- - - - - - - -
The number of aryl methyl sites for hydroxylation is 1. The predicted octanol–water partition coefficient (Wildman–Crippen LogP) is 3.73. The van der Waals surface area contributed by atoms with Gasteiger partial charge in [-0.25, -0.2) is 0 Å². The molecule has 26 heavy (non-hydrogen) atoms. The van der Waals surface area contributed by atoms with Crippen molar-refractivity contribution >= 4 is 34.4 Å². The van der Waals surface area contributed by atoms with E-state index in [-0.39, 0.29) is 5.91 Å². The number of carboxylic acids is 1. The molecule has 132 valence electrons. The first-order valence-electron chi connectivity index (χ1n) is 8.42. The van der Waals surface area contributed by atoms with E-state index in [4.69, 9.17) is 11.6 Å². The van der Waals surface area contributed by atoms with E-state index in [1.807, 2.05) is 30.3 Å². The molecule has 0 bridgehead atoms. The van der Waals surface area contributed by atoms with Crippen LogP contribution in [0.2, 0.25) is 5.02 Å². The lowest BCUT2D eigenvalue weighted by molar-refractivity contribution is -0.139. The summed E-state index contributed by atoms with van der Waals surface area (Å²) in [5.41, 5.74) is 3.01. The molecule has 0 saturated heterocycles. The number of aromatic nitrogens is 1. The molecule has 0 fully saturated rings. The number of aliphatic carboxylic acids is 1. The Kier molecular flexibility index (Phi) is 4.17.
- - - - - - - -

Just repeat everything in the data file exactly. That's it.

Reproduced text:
The number of aryl methyl sites for hydroxylation is 1. The predicted octanol–water partition coefficient (Wildman–Crippen LogP) is 3.73. The van der Waals surface area contributed by atoms with Gasteiger partial charge in [-0.25, -0.2) is 0 Å². The molecule has 26 heavy (non-hydrogen) atoms. The van der Waals surface area contributed by atoms with Crippen molar-refractivity contribution >= 4 is 34.4 Å². The van der Waals surface area contributed by atoms with E-state index in [-0.39, 0.29) is 5.91 Å². The number of carboxylic acids is 1. The molecule has 132 valence electrons. The first-order valence-electron chi connectivity index (χ1n) is 8.42. The van der Waals surface area contributed by atoms with E-state index in [4.69, 9.17) is 11.6 Å². The van der Waals surface area contributed by atoms with E-state index in [1.807, 2.05) is 30.3 Å². The molecule has 0 bridgehead atoms. The van der Waals surface area contributed by atoms with Crippen LogP contribution in [0.2, 0.25) is 5.02 Å². The lowest BCUT2D eigenvalue weighted by molar-refractivity contribution is -0.139. The summed E-state index contributed by atoms with van der Waals surface area (Å²) in [5.41, 5.74) is 3.01. The molecule has 0 saturated heterocycles. The number of aromatic nitrogens is 1. The molecule has 0 fully saturated rings. The number of aliphatic carboxylic acids is 1. The Kier molecular flexibility index (Phi) is 4.17.